Giloy is packed with antioxidants, which fight nasty free radicals that cause oxidative stress and damage your skin cells. Translation: antioxidants work to counteract the sh*t that makes you look haggard.

According to a 2012 review, giloy extract can attack those pesky free radicals, meaning that its benefits for the skin include:

  • fewer fine lines and wrinkles
  • reduced pigmentation, or fewer dark spots on the skin

Besides its dewrinklifying work, the plant also contains properties you can use to treat an array of more harmful and serious skin conditions.

A 2010 paper noted that people have used giloy to treat various skin disorders for millennia because of its kushtahara or anti-leprotic properties. So, if Hansen’s disease is a concern, giloy may well help you manage some of the symptoms.

Thanks to these properties, if you’ve got the following skin conditions, maybe give giloy a whirl:

If it doesn’t work, it doesn’t work. And it’s no replacement for conventional treatment when it comes to these skin conditions, but it may help soothe your skin when used alongside what your doc recommends.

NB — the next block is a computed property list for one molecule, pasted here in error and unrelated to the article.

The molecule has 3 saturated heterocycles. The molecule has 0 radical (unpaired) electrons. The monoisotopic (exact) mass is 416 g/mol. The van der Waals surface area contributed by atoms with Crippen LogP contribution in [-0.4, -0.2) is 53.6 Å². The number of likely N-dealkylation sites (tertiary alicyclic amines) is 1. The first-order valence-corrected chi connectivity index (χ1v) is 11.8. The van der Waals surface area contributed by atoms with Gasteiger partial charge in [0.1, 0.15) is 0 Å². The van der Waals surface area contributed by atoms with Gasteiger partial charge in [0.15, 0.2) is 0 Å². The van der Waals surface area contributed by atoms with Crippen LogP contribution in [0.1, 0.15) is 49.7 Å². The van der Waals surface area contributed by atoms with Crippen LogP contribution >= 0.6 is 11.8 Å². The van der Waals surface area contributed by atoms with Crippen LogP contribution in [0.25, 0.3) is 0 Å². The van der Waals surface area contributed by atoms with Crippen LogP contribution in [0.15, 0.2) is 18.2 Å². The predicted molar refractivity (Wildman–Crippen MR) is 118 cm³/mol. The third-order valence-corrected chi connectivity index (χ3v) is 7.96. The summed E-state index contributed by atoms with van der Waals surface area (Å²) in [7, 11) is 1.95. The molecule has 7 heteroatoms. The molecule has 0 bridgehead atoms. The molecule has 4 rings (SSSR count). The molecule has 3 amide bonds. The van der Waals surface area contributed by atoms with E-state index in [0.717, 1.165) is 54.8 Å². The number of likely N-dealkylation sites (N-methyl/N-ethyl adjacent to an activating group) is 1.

You can try giloy as a remedy by either applying some whizzed-up plant matter directly on your skin or by taking a supplement.

Overall, the antioxidant and anti-leprotic properties of giloy make the plant a viable option for radiant, youthful-looking skin and for alleviating skin rashes and disorders. And Hansen’s disease.

Similar to its skin benefits, giloy’s potential benefits for hair stem from its antioxidant content. Antioxidants nourish and shield hair in much the same way they do for skin: by working against the actions of free radicals (seriously, what is with those things?).

When munched on or applied topically, the antioxidants in giloy may benefit your hair by:

With the crushing inability to go to the salon over the last year and a half, many peeps have given their hair a break from the chemicals and treatments to which they typically subject it.

Adding giloy’s antioxidants to your beauty regimen can benefit your hair by restoring its health and adding protection before you reintroduce the chemicals, dyes, and heat styling in a frantic post-pandemic fix-all.

You may be looking to shed extra weight, or you’d just like more consistency to maintain your current weight. Either way, giloy offers benefits for both weight loss and management. There are multiple components of the giloy plant that can help you out.

A 2016 review found that good ol’ giloy contains adiponectin and leptin. Huh? They’re proteins that play an important role in the body’s endocrine functions. These functions control weight and many other things like growth, development, and sex.